Sarcomas are malignant tumors developing in soft tissue, bone, skin or internal organs. The large majority of soft tissue tumors are benign and 100 times more common than malignant lesions [1, 2]. Because there are more than 50 histological subtypes of soft tissue sarcoma (STS) identified in the 2002 WHO classification, accurate diagnosis is difficult [3]. Given the rarity of the disease, inappropriate medical management has been reported in more than 70% of patients with sarcomas [4]. Careful pre-treatment evaluation is therefore essential for accurate diagnosis and appropriate treatment decision making [5, 6]. Discrepancies between pathologists have been reported frequently [710]. Although immunohistochemistry, Fluorescence In Situ Hybridization (FISH) and molecular biology can facilitate diagnosis, these techniques are not routinely available in all laboratories and their use requires experienced pathologists with expertise in molecular biology.

Second opinion in diagnostic pathology has recently received considerable attention as a result of efforts to enhance institutional performance and reduce medical errors [11]. However, the mechanisms by which second opinion is obtained greatly influence the results [12]. Second opinions given by another institution or a specialty panel at the time of patient referral produce highly discordant rates as compared to analysis of cases referred to experts for review [13]. In the case of expert review, discrepancies are not viewed as "errors" but as a reflection of the acknowledged need for assistance. For this we initiated an exhaustive, prospective study involving the systematic comparison of initial histological diagnosis by a first ('non-expert') pathologist and second opinion (SO) from regional and/or national experts of the disease in a comprehensive population of patients diagnosed in a precise geographical region over a one-year period.



The main objective of the present work was to evaluate the benefit of systematic central review by regional and national experts of all sarcoma cases diagnosed in the Rhône-Alpes region (RA). All sarcoma cases diagnosed by pathologists of the region were reported, and data were statistically analyzed to quantify inter-observer differences and determine their nature.

Description of the Region

RA is the second largest region in France, with nearly 6 million inhabitants and 8 departements (i.e. the administrative and geographical unit in France). It has 15 public structures (3 university hospitals, 1 cancer center, 11 general hospitals) with 59 pathologists and 28 private structures with 80 pathologists.

Patient selection

To be eligible, patients had to meet the following inclusion criteria: first diagnosis of connective tissue tumor, according to the 2002 WHO definition, and no previous treatment, first sarcoma diagnosis between March 1, 2005 and February 28, 2006 in RA region, all disease stages, and age ≥ 15 years. Exclusion criteria were as follows: diagnosis of relapse or a diagnosis other than sarcoma (i.e. low grade phyllodes tumor). Similarly, patients were not included when primary diagnosis had been established in the reference center (Leon Berard Cancer Center) by one of the 'experts' or if the tumor specimen was not sent to the expert or when there was not enough tumor material. In order to include patients and assess the concordance our study obtained an ethical approval by a review board (CNIL: Commission Nationale de l'information et des libertés. Independent administrative authority protecting privacy and personal data). The evaluation of medical records has been made through clinical audit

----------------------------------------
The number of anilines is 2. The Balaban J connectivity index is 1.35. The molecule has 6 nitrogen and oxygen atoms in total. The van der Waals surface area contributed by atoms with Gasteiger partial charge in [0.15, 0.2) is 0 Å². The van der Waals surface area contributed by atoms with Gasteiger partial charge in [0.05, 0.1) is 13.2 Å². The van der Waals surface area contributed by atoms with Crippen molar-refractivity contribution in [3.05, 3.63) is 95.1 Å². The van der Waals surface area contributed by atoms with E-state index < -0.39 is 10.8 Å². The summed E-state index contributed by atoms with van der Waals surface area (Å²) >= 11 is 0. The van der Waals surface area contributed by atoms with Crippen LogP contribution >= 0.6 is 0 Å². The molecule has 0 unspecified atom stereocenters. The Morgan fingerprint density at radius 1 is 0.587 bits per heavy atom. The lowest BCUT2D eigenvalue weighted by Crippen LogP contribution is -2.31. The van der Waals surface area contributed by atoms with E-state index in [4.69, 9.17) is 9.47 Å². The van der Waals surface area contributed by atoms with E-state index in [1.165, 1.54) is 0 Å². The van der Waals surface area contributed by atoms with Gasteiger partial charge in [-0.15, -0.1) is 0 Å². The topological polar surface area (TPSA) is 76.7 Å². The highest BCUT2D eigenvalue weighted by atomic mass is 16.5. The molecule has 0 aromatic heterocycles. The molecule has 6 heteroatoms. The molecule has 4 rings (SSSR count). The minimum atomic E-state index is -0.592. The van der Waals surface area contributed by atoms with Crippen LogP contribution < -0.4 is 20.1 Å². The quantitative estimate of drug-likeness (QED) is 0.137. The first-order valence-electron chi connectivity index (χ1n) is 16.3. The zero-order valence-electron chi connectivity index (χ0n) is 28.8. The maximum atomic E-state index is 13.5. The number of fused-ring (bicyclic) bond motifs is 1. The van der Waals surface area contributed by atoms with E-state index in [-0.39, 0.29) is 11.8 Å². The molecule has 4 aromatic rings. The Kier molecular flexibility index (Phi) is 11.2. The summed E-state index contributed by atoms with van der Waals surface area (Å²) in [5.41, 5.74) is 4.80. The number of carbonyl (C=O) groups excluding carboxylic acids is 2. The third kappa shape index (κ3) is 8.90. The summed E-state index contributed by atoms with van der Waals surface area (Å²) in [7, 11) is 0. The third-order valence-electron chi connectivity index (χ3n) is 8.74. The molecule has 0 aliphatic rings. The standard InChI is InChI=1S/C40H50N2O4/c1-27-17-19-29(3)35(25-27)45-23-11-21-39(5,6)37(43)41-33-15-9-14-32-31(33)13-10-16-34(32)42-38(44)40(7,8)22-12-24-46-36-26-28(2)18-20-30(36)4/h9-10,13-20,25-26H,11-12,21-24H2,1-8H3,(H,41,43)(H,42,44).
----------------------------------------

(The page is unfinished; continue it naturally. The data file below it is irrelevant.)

Study design

The goal of this study was to compare initial histological evaluation by the diagnostic pathologist (generally not an expert on these diseases) and results of the central expert review (CER) by two regional and national exclusively soft tissue experts. These two experts, members of the French Sarcoma Group (FSG), were selected by the EMS project scientific committee. All pathologists working in the region agreed to cooperate. All suspected cases of sarcoma (soft tissue, bone and visceral tissue sarcoma; n = 671) diagnosed during the reference period were collected [14].

For each patient, a copy of the original histology report and histopathological specimens (Hemalin Eosin Safran (HES) and paraffin-embedded tissue) representative of the tumor sample were provided.

The diagnostic pathologist was offered financial compensation for each patient included (50 euros). For all included patients, immunohistochemistry (and/or molecular biology analysis) was performed by the referent pathologist.

Exhaustiveness control

To ensure exhaustiveness, several controls were established throughout the study by comparing the registered patients with the complete list of: 1) sarcomas reviewed by the expert pathologist every two months during the inclusion period; 2) medical files of the multidisciplinary sarcoma committee and patients obtained from the Medical Information Department of the reference center; 3) pediatric patients with sarcoma to confirm the number of patients aged 15-18 and obtained from the pediatric registry of the RA region; 4) all sarcomas diagnosed by initial pathologists; then we excluded patients with exclusion criteria. After cross validation, only 5 additional patients were identified as missing and included [15, 16].

Main outcome measure

Differences between the first diagnosis established by the non-expert pathologist and the second opinion given by experts were evaluated and scored on a three-point scale: The two experts evaluated in same time the diagnosis.